PaperCity Magazine

PaperCity Dallas September 2023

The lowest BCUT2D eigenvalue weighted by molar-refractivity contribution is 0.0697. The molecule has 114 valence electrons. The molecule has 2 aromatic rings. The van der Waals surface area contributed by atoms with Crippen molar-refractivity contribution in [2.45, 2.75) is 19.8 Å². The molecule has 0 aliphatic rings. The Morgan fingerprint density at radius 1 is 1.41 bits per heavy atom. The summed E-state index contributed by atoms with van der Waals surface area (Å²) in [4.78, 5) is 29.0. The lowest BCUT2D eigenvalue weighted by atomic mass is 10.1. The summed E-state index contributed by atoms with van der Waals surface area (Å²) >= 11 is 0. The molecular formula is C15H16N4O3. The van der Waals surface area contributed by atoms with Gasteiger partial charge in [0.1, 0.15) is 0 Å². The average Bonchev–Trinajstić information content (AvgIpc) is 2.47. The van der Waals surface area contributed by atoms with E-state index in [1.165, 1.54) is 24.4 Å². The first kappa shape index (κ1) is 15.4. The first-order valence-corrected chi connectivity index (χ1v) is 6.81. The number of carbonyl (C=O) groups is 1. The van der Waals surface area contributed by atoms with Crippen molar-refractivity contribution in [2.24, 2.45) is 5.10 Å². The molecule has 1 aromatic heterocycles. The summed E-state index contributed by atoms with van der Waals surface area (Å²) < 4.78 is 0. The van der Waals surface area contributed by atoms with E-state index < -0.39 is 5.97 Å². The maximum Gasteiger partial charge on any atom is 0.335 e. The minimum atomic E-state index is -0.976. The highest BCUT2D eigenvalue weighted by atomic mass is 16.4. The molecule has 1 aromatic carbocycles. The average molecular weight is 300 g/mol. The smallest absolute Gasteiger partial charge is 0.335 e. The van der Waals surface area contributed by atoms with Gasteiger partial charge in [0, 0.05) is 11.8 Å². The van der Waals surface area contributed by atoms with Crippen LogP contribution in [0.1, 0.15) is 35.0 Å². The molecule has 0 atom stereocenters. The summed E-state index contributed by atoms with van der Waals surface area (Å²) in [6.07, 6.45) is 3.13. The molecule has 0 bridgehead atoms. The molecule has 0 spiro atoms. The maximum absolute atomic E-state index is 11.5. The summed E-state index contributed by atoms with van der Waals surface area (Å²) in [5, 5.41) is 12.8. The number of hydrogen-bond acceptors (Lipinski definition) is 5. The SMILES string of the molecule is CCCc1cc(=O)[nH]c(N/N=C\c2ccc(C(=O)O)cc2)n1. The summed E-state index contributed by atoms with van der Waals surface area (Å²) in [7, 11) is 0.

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Davidson, an islander who trained in South Africa at the University of Cape Town, transformed the property's craggy topography into a lush and welcoming environment with native, endemic, and exotic plants and trees. The six-bedroom compound was designed as a series of connected pavilions, each with private verandas and rooms that frame the views. An existing carriage house on the property was converted into a private guest cottage. This flexible composition accommodates two or 20 people comfortably and allows for both privacy and communal family gatherings, inside and out. Campbell's modus operandi is to ask a lot of questions, then listen. "I feel rather more like a tailor," he says. "We take your measure and your cut, then out you go looking beautiful. The house is comfortable because it fits them." This is a highly personal house where even the scenery is arranged to the homeowners' preferences. Davidson says, "The client wanted sweeping views, so one of my jobs was to eliminate railings but still make the site safe. We worked hard to sculpt the landscape, using vegetation as barriers." The property's existing flora was saved and strategically replanted closer to the house, including oleanders, palmettos, bay grapes, banana trees, and cedars. She planted milkweed to attract Monarch butterflies and added "igloo" nests to the cliff face for the island's native longtail birds; orchids are tucked among the palmettos to protect them from the salt wind. Fragrant lilies, oleanders, and Champney's pink cluster roses flourish in the courtyards and verandas; a salmon-color hibiscus, a favorite of the client's Early houses were built of stone and cedar — materials in limited supply on the island — but Campbell, who grew up on the island and studied architecture at California Polytechnic State University, designs modern-day houses to withstand hurricanes, with concrete blocks clad in layers of weathered plaster. Steeply pitched lapped rooftops, once made from the island's more fragile limestone, are now fabricated from securely fastened synthetic material that is just as breathtaking against the deep cerulean sky. Completed in 2020, this house looks as if it's been on the island forever. "The clients wanted a contextual home that would sit quietly in the landscape without a big fuss," Campbell says. "Our design approach was to be subtle, gracious, and to look for the right scale." As architecture director for the Bermuda office at the 87-year- old firm OBMI, he specializes in designing discreet private residences and hospitality projects throughout the Caribbean, North Atlantic, and waters beyond. For this house, Campbell teamed with Dallas interior designers Emily Summers and Jeffrey McKnight, who was project manager. OBMI landscape architect Jennifer Opposite page, from top: The living room's tray ceiling is ash. Holly Hunt table, Lawson-Fenning sofa, Beauvais rug. Handmade Zellige tiles in the powder bath reference the ocean's distinctive turquoise color. This page: The upper-deck pavilion is ideal for daytime dreaming and stargazing at night. Dedon table and chairs.

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